Manufactured Homes Expected To Ramp Up Production Dramatically This Year
Manufactured housing production is expected to grow rapidly in the first half of 2022, after already seeing sharp growth over the past two years, according to a new survey of producers.
Rising rents, home prices and interest rates are fueling optimism that 2022 will be the year the industry levels the playing field with conventional builders, per the latest Texas Manufactured Housing Survey. That sentiment is prompting what the Texas Real Estate Research Center at Texas A&M University called "a flood of capital expenditures and operational expansions."
The Texas Manufactured Housing Association reports its capital expenditures index, a measure of how swiftly the industry is growing, has increased every month since the survey began in June 2020.
Though the cost of all housing has increased for consumers, TMHA Vice President of Operations Rob Ripperda attributed the boom to the relative affordability of manufactured homes. According to August 2021 data, the average sale price of a multi-section home in the South was $139K, up 27.4% year-over-year, or 21% adjusted for inflation.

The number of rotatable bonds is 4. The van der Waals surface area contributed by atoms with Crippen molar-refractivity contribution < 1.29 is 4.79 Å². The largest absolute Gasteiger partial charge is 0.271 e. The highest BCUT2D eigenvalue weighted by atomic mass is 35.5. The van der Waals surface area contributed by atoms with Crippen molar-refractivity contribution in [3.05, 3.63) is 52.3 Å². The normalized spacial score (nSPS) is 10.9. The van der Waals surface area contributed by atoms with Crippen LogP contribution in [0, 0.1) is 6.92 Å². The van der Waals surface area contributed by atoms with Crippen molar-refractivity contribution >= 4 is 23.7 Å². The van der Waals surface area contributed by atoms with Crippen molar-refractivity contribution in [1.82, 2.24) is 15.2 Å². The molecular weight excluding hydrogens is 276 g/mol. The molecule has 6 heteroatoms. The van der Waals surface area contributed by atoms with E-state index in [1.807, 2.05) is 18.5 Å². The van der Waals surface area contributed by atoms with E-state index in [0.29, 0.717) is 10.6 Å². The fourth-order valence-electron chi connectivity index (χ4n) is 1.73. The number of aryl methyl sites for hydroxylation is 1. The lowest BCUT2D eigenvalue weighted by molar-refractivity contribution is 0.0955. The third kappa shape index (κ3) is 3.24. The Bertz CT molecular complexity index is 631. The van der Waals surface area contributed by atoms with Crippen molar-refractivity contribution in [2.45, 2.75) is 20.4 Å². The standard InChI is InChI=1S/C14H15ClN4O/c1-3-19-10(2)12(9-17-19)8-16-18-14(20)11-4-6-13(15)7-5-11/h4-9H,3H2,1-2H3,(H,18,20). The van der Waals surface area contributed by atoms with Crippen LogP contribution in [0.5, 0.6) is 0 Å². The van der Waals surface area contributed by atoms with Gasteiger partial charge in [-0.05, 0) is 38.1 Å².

Like other industries involving construction, manufactured housing is seeing supply chain delays, with delivery times estimated at 40 weeks, according to a January Texas Real Estate Research Center release. But new capital investments, which have increased for 19 straight months, mean manufacturers are hiring more and adding additional plants, or expanding on existing ones, the center stated.
“Manufactured housing is centered on driving as much efficiency into the home-building process as possible,” Ripperda said in a release. “That means homes from plants get built with less labor and less materials wasted. Given widespread inflationary pressures, manufacturers are bullish that their value proposition will only look better as site-built producers get hit harder by rising costs and interest rates.”
Almost 1,500 manufactured houses were shipped in December 2021, per the latest data available from the TMHA. December also saw the first time single-section home shipments outpaced multi-sections since November 2019. Single-section homes are more commonly referred to as single-wide. The number of units shipped was fewer than November 2021, but 11% more than in December 2020.
“Manufacturers are working hard to make improvements to enhance efficiency in their plants,” said Harold Hunt, a research economist with the Texas Real Estate Research Center. “Creativity is the key, and each manufacturer may not attack the problem in the same way. But the end goal is to crank out more units within their capacity constraints.”